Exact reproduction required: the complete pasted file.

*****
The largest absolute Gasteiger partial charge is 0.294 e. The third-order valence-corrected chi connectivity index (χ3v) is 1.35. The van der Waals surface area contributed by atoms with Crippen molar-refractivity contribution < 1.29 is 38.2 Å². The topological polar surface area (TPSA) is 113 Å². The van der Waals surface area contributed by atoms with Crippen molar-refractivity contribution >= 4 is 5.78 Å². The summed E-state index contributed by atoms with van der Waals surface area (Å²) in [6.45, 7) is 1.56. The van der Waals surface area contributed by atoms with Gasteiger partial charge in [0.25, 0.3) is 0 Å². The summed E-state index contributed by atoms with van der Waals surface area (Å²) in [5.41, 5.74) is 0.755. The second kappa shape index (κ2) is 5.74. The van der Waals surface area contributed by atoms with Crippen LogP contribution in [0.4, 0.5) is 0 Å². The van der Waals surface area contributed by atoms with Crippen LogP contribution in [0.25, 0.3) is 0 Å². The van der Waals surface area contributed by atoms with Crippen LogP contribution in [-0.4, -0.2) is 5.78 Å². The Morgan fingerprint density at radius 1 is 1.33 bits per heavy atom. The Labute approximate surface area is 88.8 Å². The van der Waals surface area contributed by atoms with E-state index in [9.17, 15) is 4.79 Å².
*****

The largest absolute Gasteiger partial charge is 0.294 e. The third-order valence-corrected chi connectivity index (χ3v) is 1.35. The van der Waals surface area contributed by atoms with Crippen molar-refractivity contribution < 1.29 is 38.2 Å². The topological polar surface area (TPSA) is 113 Å². The van der Waals surface area contributed by atoms with Crippen molar-refractivity contribution >= 4 is 5.78 Å². The summed E-state index contributed by atoms with van der Waals surface area (Å²) in [6.45, 7) is 1.56. The van der Waals surface area contributed by atoms with Gasteiger partial charge in [0.25, 0.3) is 0 Å². The summed E-state index contributed by atoms with van der Waals surface area (Å²) in [5.41, 5.74) is 0.755. The second kappa shape index (κ2) is 5.74. The van der Waals surface area contributed by atoms with Crippen LogP contribution in [0.4, 0.5) is 0 Å². The van der Waals surface area contributed by atoms with Crippen LogP contribution in [0.25, 0.3) is 0 Å². The van der Waals surface area contributed by atoms with Crippen LogP contribution in [-0.4, -0.2) is 5.78 Å². The Morgan fingerprint density at radius 1 is 1.33 bits per heavy atom. The Labute approximate surface area is 88.8 Å². The van der Waals surface area contributed by atoms with E-state index in [9.17, 15) is 4.79 Å².